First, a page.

“It was the first sport Florida had added in a long time [since volleyball was reinstated in 1984] and all the other Gator programs were so good, I knew I had to be good,” said Burleigh, who was joining a Gators party in the middle of Steve Spurrier’s football hey day, Lon Kruger’s back-to-back NCAA berths and Mary Wise’s rise to dominance on the volleyball court. “That was a big part of it; trying to live up to everybody else. But we had so much help from the other teams and coaches, which made the transition easier.” 


When Burleigh had questions, her coaching colleagues offered advice. Since she had no players, recruits were hosted by athletes from volleyball, track and other sports. And when it finally came time to work with players, Burleigh shared the football practice fields with Spurrier while hers was under construction. 


The first group of players -- led by the likes of Erin Baxter, Melissi Pini and Tracy Ward -- had no one to show them the ropes. There were no underclassmen to explain how hard the workouts would be, how the coaches would react in certain situations or how to get to the book store. 


“It was the blind leading the blind,” Burleigh said. 


But not where she was concerned. 


Burleigh had won big at Berry, which was significant (even if Berry wasn’t very big). A head coach since the age of 19, Burleigh was named NAIA National Coach of the Year during both her championship seasons (1990, ’93) and also was heavily involved in regional development organizations. She not only knew the game, but knew coaches and players throughout the South. And beyond. 


Assistant coach Vic Campbell had come from Methodist College, a Division III program in North Carolina. Campbell also had logged many hours in the developmental side of the game.


They may not have realized it at the time, but Burleigh and Campbell were ready. 


“I thought we had a nice nucleus to work with because Becky had recruited some regional players I knew were pretty good,” Campbell recalled. “But honestly, there was some apprehension on my part as to whether I was good enough to coach and make the transition not just into Division I, but to the SEC. After that first season, though, it was clear we belonged.”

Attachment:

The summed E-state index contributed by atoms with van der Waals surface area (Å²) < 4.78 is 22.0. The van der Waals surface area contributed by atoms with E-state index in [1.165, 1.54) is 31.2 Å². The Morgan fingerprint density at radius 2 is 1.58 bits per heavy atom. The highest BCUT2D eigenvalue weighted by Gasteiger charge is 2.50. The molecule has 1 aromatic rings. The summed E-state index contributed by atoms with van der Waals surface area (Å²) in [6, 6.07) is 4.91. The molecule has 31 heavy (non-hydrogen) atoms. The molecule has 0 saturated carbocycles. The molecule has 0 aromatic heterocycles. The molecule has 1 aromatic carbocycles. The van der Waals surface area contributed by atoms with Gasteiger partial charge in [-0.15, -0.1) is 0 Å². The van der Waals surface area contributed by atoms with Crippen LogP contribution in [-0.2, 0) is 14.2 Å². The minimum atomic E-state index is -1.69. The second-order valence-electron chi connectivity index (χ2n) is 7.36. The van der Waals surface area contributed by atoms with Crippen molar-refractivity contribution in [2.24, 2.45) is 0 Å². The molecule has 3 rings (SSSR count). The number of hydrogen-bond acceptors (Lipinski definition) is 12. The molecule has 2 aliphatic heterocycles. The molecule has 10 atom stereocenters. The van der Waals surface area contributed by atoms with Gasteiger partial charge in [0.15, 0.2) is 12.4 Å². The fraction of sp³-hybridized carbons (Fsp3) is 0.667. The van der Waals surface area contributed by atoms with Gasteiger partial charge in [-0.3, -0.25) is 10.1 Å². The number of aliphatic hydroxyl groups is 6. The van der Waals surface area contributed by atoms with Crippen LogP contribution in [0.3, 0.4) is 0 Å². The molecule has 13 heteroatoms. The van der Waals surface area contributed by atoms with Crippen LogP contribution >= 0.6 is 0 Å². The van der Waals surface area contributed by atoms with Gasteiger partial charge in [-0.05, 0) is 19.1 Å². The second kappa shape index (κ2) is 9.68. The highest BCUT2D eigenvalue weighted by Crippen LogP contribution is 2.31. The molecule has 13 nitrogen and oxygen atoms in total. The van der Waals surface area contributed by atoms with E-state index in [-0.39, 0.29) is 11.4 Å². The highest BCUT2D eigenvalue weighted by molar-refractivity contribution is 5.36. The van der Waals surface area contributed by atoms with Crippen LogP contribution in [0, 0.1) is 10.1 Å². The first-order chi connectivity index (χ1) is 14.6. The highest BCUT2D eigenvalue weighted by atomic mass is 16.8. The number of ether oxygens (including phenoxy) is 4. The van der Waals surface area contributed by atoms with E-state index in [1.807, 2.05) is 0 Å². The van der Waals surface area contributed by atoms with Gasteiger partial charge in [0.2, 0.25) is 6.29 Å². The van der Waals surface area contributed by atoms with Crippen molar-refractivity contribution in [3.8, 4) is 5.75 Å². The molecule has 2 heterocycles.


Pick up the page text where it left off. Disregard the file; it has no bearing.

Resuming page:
It started with that first game. 


Credit UF’s marketing department for pegging a Saturday at 2 p.m., for the Gators inaugural soccer game. That was four hours before Spurrier and the football team were to kickoff their 1995 season against Houston. The first 1,000 fans got T-shirts that said “I WAS THERE” and the UF players welcomed the crowd by firing ceremonial mini-soccer balls into the bleachers. 


Five minutes in against the Seminoles, Aimee Wagstaff had the first goal in UF history. About 10 minutes later, she had another. Victory No. 1 was just a matter of time. 


“Soccer walks on water,” UF’s fired-up president John Lombardi said afterward. “Those kids are well coached and played their hearts out. Gator soccer is well launched. The spirit of the crowd was terrific. I think people saw in that team, the coaches and the field another first-class program taking rise.” 


In that first year, the Gators went 14-4-2, placed second in the SEC Eastern Division and fell short of reaching the NCAA field after losing to Auburn in the conference tournament on penalty kicks. 


If Burleigh questioned at all that her program had arrived on the UF scene, that changed when Spurrier called out her name across a crowded Yon Hall lunch room the day after the Auburn loss. 


“Coach Becky! You better work on those penalty kicks.” 


“At least he was paying attention,” she said. 


A lot of people were. 


Now comes Season 20, and a lot still are.